"Instrument of nature", a euphemism, 1655

Jonathan Lighter wuxxmupp2000 at GMAIL.COM
Sun Dec 12 15:36:30 UTC 2010

Thus the short form "instrument," as used by Miss Fanny Hill.  By whom I
mean her author, John Cleland. And other um-persons since.


On Sat, Dec 11, 2010 at 11:14 PM, Laurence Horn <laurence.horn at yale.edu>wrote:

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> Sender:       American Dialect Society <ADS-L at LISTSERV.UGA.EDU>
> Poster:       Laurence Horn <laurence.horn at YALE.EDU>
> Subject:      Re: "Instrument of nature", a euphemism, 1655
> -------------------------------------------------------------------------------
> At 9:26 PM -0500 12/11/10, Joel S. Berson wrote:
> >Wee p[re]sent Richard Turtall for laciuiouse carriage toward Ann
> >Hudson, the wife of John Hudson, in taking hold of her coate and
> >inticing her by words, as alsoe by taking out his instrument of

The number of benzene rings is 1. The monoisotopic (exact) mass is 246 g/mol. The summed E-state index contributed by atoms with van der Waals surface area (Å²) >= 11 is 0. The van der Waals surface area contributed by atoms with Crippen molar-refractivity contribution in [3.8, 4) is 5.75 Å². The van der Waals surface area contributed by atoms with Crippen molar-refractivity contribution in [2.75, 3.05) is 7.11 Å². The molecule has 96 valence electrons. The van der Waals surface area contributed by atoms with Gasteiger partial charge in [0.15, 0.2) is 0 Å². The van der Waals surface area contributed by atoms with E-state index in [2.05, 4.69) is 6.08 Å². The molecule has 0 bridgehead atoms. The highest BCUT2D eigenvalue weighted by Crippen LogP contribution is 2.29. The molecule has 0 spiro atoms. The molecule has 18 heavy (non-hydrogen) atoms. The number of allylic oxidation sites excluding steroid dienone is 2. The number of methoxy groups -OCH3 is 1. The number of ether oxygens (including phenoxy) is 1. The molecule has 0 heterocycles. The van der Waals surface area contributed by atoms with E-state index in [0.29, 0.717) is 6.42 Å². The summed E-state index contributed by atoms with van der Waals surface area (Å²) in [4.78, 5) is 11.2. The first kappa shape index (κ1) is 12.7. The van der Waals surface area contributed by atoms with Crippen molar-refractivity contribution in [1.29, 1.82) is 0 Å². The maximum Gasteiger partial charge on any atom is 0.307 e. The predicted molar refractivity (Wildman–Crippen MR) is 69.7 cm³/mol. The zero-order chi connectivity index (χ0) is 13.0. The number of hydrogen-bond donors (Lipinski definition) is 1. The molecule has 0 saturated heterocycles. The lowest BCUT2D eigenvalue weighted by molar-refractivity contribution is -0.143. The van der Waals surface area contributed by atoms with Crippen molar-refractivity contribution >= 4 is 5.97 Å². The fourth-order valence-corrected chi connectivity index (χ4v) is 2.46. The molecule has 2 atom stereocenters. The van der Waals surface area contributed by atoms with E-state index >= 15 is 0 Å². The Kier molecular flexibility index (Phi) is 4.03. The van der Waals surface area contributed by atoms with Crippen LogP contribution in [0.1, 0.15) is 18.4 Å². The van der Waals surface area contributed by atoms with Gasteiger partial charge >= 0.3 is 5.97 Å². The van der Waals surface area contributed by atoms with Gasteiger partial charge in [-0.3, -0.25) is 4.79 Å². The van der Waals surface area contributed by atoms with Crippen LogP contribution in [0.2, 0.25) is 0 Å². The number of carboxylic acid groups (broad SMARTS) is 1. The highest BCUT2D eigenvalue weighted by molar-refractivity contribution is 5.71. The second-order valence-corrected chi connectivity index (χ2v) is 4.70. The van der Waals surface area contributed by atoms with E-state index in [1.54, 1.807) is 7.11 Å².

> >nature that hee might prevaile to lye with her in her owne house.
> >
> >1655 March 5.
> >Records of the Colony of New Plymouth, ed. Nathaniel B. Shurtleff
> >(Boston: William White, 1855), vol. 3, p. 97.
> >
> >I presume this is OED "instrument" sense 4., "A part of the body
> >having a special function; an organ. Obs."  Especially considering
> >that the earliest quotation is from the wife of
> >Bath:  "c1386  Chaucer Wife of Bath's Prol. 149  In wyfhode I wol vse
> >myn Instrument As frely as my makere hath it sent."
> >
> Sounds right.  And what better device to make a call of nature with
> than an instrument of nature?
> LH
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